Artificial Intelligence Seems to Be a Wise Producer in Hollywood

by May 29, 2019

The movie business across all the countries is one culture that unites a lot of audiences and sums up the hefty investments and returns. To bet a lot of money on any movie demands a sense of prediction and foresight from producers and directors. To aim arrow in darkness makes no sense for those who make money from movies. At such a competitive edge of the world where globalization is bringing diverse cultures onto one platform, one would want to know the factors that can turn a movie into a smashing hit or a flop. Now with the help of artificial intelligence technology, it is possible.

Cinelytic, an LA-based startup is one of those companies that features AI as a wise producer. With a record of historical data of movie performances over the years, it cross-refers the information about the film using machine learning to draw out the hidden part of the data. Cinelytic’s software enables its customer to play fantasy football with their movie. It lets them input script and cast and then swap one actor with another to check its influence on future box office collection.

Cinelytic Co-founder and CEO Tobias Queisser quoted, “You can compare them separately, compare them in the package. Model out both scenarios with Emma Watson and Jennifer Lawrence, and see, for this particular film … which has better implications for different territories.”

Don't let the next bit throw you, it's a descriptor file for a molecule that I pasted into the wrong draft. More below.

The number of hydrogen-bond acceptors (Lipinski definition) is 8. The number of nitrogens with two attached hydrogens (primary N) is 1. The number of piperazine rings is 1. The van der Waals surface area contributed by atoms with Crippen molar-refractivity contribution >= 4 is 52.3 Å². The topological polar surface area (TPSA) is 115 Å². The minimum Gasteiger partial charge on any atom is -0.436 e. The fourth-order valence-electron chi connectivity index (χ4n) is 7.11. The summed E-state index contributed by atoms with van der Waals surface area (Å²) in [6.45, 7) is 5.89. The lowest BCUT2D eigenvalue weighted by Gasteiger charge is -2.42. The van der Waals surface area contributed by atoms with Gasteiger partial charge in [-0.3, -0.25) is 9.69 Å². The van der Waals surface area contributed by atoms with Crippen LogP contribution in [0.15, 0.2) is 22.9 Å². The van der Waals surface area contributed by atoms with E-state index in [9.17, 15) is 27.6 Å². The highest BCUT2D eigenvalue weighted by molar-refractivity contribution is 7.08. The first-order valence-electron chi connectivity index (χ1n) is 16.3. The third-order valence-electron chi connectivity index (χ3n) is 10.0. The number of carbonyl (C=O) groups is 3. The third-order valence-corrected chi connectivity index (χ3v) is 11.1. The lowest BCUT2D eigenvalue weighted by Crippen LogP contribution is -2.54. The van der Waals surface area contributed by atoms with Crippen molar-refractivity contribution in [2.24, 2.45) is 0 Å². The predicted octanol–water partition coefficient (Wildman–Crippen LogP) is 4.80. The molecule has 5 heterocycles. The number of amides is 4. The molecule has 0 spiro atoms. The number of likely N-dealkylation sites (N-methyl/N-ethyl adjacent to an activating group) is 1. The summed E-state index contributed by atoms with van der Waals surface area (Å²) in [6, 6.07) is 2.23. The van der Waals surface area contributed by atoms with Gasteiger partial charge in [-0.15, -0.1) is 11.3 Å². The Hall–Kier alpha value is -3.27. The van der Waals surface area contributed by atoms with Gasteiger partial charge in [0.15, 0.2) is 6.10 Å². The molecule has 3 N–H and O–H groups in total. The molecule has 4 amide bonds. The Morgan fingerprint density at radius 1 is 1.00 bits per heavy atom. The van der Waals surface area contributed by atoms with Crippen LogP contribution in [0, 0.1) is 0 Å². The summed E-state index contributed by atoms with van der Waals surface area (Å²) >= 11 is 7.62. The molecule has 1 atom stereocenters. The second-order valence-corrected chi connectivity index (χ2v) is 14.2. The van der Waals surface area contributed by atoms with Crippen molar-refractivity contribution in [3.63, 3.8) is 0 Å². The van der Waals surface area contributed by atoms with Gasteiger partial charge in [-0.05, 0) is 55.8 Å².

Apart from Cinelytic, a number of other firms also hoped into applying AI for the better movie business. ScriptBook, a Belgium-based company founded in 2015 asserts that its AI algorithms can forecast a movie’s success or failure by analyzing its script. Vault, an Israel-based start-up (founded in 2015) enables its clients to predict its future business by tracking its trailer views and judging the demographics who will watch it. Also, a company called Pilot has AI-empowered solution that can predict box office revenue of a movie up to 18 months before it releases.

Not only new startups but established companies are also marching towards AI adoption. The 20th Century Fox also embraced AI to detect particular scenes and objects within a trailer and subsequently predict which part of the movie would be liked by audiences.

With all these marvels comes a major drawback also. The prediction of movie success is done using basic information including film stars and its theme. The results predicted by the machine algorithms can be obvious. The movie-holic people need not a machine to sort if Leonardo DiCaprio or Tom Cruise can improve business chances of the film.

The algorithms on which the predictions are based are completely conservative and based on past data. Such algorithms are unable to track the cultural shift or preference change of audience that may happen over time. This issue may form the problem of AI bias in the future.